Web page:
Thursday, 09 April 2015 20:00

8. Methods, but not shared ones

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Philosophical counselors have methods such as questioning background assumptions, examining concepts, clarifying the counselee's thoughts, trying to see familiar situations in a new light, opening up novel ways to understand the counselee's wishes and fears, interpreting dreams, eliciting and fostering the counselee's character strengths, encouraging the counselee in her decisions, urging the counselee to look at things from a detached, objective perspective, and so on. Here 'method' means a way of doing things, or a way of proceeding.

For most of us there is no single method of counseling, at least not in the sense that Haas refers to: a series of preconceived steps towards a predetermined goal. This sounds too rigid to characterize what the majority of counselors do. There are many methods, not just one, and the methods are always flexible. Of course, if we define the goal and the steps in very broad, abstract terms, and if we add that these steps can in some cases be skipped, and that the aim itself is not absolutely fixed, then it becomes plausible to think that there can be a single method for counseling - if not for all counselors, then at least for some.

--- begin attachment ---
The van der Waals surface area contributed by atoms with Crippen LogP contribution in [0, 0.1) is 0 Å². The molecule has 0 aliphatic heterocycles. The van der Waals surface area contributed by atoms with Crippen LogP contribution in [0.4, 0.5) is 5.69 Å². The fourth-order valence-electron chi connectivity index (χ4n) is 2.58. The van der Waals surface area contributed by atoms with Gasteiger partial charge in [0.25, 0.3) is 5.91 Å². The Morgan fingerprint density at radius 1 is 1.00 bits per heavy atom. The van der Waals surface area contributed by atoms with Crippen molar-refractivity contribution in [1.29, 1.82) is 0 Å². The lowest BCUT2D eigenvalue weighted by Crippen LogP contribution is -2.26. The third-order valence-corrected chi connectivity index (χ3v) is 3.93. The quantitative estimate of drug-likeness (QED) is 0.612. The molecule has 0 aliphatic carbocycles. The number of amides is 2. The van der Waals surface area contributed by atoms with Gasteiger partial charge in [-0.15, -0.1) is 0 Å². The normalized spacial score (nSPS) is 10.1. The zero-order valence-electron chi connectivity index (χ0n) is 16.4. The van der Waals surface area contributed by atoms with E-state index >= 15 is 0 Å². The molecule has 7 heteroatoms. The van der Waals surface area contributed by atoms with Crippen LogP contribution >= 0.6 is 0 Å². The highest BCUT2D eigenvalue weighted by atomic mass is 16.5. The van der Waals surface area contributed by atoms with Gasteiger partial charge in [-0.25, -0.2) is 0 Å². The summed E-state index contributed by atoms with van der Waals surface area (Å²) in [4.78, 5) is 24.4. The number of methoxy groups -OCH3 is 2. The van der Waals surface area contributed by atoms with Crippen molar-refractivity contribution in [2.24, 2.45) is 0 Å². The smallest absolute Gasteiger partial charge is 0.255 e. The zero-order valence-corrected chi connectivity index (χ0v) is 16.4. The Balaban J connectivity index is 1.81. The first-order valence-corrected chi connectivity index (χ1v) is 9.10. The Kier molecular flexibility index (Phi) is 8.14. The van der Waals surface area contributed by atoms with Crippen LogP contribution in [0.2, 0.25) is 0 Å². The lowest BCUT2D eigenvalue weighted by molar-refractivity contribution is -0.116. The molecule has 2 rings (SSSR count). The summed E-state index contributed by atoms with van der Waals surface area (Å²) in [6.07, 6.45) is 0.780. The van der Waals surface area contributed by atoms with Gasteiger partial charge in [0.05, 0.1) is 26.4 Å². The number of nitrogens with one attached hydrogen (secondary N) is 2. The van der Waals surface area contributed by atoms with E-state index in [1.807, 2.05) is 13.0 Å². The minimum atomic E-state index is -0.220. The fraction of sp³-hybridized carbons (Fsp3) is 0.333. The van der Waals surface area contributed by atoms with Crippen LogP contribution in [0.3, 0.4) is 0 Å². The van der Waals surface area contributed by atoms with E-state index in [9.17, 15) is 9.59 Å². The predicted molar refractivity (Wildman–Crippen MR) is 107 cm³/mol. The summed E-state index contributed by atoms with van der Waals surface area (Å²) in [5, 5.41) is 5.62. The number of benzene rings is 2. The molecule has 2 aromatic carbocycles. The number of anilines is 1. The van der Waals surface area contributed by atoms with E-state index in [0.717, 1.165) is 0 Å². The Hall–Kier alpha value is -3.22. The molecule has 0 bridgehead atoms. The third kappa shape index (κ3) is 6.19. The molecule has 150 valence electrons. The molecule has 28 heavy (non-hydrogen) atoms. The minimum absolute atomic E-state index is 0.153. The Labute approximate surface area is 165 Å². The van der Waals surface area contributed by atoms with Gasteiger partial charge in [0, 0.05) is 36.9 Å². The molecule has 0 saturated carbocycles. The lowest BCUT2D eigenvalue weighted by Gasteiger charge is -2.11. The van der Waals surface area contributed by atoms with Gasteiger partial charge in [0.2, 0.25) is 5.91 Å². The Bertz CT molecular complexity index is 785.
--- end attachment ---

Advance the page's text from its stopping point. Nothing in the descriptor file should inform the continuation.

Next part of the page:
In any case philosophical counselors inescapably have their own variable styles and approaches, their characteristic ideas and points of emphasis. There is no set of methods that is applied across the field, and perhaps we do not need such a shared set.

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Arto Tukiainen

I am a philosophical practitioner living in Finland, where I received my doctoral degree from the Department of Practical Philosophy at the University of Helsinki in 1999. My interest in the contemporary field of philosophical practice developed out of a need for philosophical orientation in my own life. You can read my essays at Many of them have also been published in journals such as Philosophical Practice, Practical Philosophy and International Journal on Philosophical Practice.